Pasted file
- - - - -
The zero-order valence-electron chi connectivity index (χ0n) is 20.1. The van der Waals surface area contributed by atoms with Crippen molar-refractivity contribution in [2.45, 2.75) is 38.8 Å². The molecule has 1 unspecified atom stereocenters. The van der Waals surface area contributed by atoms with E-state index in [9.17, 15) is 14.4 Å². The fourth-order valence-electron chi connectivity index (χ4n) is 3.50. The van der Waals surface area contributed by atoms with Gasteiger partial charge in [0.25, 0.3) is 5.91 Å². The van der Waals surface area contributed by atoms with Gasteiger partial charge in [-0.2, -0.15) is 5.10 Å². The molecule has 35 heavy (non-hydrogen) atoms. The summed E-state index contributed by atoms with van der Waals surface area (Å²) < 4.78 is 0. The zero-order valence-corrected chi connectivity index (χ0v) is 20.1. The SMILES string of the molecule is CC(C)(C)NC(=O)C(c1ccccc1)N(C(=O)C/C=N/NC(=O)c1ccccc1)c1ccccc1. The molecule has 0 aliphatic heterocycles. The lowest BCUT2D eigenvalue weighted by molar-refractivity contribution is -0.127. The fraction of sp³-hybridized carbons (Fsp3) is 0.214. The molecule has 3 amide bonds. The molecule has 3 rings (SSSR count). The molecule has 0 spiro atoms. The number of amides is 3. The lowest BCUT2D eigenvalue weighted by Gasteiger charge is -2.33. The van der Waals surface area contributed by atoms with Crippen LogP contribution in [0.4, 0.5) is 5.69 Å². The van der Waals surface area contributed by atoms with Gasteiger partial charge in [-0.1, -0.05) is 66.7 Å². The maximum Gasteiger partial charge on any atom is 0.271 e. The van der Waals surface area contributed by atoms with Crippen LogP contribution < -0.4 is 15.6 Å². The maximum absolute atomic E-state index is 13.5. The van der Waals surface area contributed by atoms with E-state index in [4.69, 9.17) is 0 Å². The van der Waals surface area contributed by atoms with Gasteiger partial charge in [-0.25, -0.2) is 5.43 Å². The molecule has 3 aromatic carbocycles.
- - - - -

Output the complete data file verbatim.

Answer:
The zero-order valence-electron chi connectivity index (χ0n) is 20.1. The van der Waals surface area contributed by atoms with Crippen molar-refractivity contribution in [2.45, 2.75) is 38.8 Å². The molecule has 1 unspecified atom stereocenters. The van der Waals surface area contributed by atoms with E-state index in [9.17, 15) is 14.4 Å². The fourth-order valence-electron chi connectivity index (χ4n) is 3.50. The van der Waals surface area contributed by atoms with Gasteiger partial charge in [0.25, 0.3) is 5.91 Å². The van der Waals surface area contributed by atoms with Gasteiger partial charge in [-0.2, -0.15) is 5.10 Å². The molecule has 35 heavy (non-hydrogen) atoms. The summed E-state index contributed by atoms with van der Waals surface area (Å²) < 4.78 is 0. The zero-order valence-corrected chi connectivity index (χ0v) is 20.1. The SMILES string of the molecule is CC(C)(C)NC(=O)C(c1ccccc1)N(C(=O)C/C=N/NC(=O)c1ccccc1)c1ccccc1. The molecule has 0 aliphatic heterocycles. The lowest BCUT2D eigenvalue weighted by molar-refractivity contribution is -0.127. The fraction of sp³-hybridized carbons (Fsp3) is 0.214. The molecule has 3 amide bonds. The molecule has 3 rings (SSSR count). The molecule has 0 spiro atoms. The number of amides is 3. The lowest BCUT2D eigenvalue weighted by Gasteiger charge is -2.33. The van der Waals surface area contributed by atoms with Crippen LogP contribution in [0.4, 0.5) is 5.69 Å². The van der Waals surface area contributed by atoms with Gasteiger partial charge in [-0.1, -0.05) is 66.7 Å². The maximum Gasteiger partial charge on any atom is 0.271 e. The van der Waals surface area contributed by atoms with Crippen LogP contribution < -0.4 is 15.6 Å². The maximum absolute atomic E-state index is 13.5. The van der Waals surface area contributed by atoms with E-state index in [4.69, 9.17) is 0 Å². The van der Waals surface area contributed by atoms with Gasteiger partial charge in [-0.25, -0.2) is 5.43 Å². The molecule has 3 aromatic carbocycles.